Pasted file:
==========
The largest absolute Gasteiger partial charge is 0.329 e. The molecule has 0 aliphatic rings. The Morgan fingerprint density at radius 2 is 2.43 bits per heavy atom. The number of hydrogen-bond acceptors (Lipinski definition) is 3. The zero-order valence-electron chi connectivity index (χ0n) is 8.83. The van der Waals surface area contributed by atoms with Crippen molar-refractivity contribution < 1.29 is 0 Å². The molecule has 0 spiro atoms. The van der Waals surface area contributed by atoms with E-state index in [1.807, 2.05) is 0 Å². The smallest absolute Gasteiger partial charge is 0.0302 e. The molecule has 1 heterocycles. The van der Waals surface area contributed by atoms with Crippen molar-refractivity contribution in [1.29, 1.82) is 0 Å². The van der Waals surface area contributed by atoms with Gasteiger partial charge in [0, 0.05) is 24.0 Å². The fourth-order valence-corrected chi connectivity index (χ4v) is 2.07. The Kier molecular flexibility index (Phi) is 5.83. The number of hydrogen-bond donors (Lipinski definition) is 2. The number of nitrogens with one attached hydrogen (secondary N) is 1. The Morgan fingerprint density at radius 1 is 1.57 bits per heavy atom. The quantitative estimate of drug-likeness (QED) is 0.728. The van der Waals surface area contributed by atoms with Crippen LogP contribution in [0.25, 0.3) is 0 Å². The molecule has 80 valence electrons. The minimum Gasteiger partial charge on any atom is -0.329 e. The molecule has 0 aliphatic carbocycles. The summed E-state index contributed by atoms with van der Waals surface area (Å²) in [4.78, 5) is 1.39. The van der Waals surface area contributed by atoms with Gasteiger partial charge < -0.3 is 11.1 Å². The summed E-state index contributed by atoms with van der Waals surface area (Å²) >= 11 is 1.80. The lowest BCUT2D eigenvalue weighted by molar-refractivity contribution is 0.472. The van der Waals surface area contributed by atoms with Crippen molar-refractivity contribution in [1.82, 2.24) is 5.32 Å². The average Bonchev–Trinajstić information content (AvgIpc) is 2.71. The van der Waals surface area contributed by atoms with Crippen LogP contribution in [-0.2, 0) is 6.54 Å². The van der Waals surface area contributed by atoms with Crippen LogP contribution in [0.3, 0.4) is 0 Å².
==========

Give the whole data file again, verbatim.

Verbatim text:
The largest absolute Gasteiger partial charge is 0.329 e. The molecule has 0 aliphatic rings. The Morgan fingerprint density at radius 2 is 2.43 bits per heavy atom. The number of hydrogen-bond acceptors (Lipinski definition) is 3. The zero-order valence-electron chi connectivity index (χ0n) is 8.83. The van der Waals surface area contributed by atoms with Crippen molar-refractivity contribution < 1.29 is 0 Å². The molecule has 0 spiro atoms. The van der Waals surface area contributed by atoms with E-state index in [1.807, 2.05) is 0 Å². The smallest absolute Gasteiger partial charge is 0.0302 e. The molecule has 1 heterocycles. The van der Waals surface area contributed by atoms with Crippen molar-refractivity contribution in [1.29, 1.82) is 0 Å². The van der Waals surface area contributed by atoms with Gasteiger partial charge in [0, 0.05) is 24.0 Å². The fourth-order valence-corrected chi connectivity index (χ4v) is 2.07. The Kier molecular flexibility index (Phi) is 5.83. The number of hydrogen-bond donors (Lipinski definition) is 2. The number of nitrogens with one attached hydrogen (secondary N) is 1. The Morgan fingerprint density at radius 1 is 1.57 bits per heavy atom. The quantitative estimate of drug-likeness (QED) is 0.728. The van der Waals surface area contributed by atoms with Crippen LogP contribution in [0.25, 0.3) is 0 Å². The molecule has 80 valence electrons. The minimum Gasteiger partial charge on any atom is -0.329 e. The molecule has 0 aliphatic carbocycles. The summed E-state index contributed by atoms with van der Waals surface area (Å²) in [4.78, 5) is 1.39. The van der Waals surface area contributed by atoms with Gasteiger partial charge < -0.3 is 11.1 Å². The summed E-state index contributed by atoms with van der Waals surface area (Å²) >= 11 is 1.80. The lowest BCUT2D eigenvalue weighted by molar-refractivity contribution is 0.472. The van der Waals surface area contributed by atoms with Crippen molar-refractivity contribution in [1.82, 2.24) is 5.32 Å². The average Bonchev–Trinajstić information content (AvgIpc) is 2.71. The van der Waals surface area contributed by atoms with Crippen LogP contribution in [-0.2, 0) is 6.54 Å². The van der Waals surface area contributed by atoms with Crippen LogP contribution in [0.3, 0.4) is 0 Å².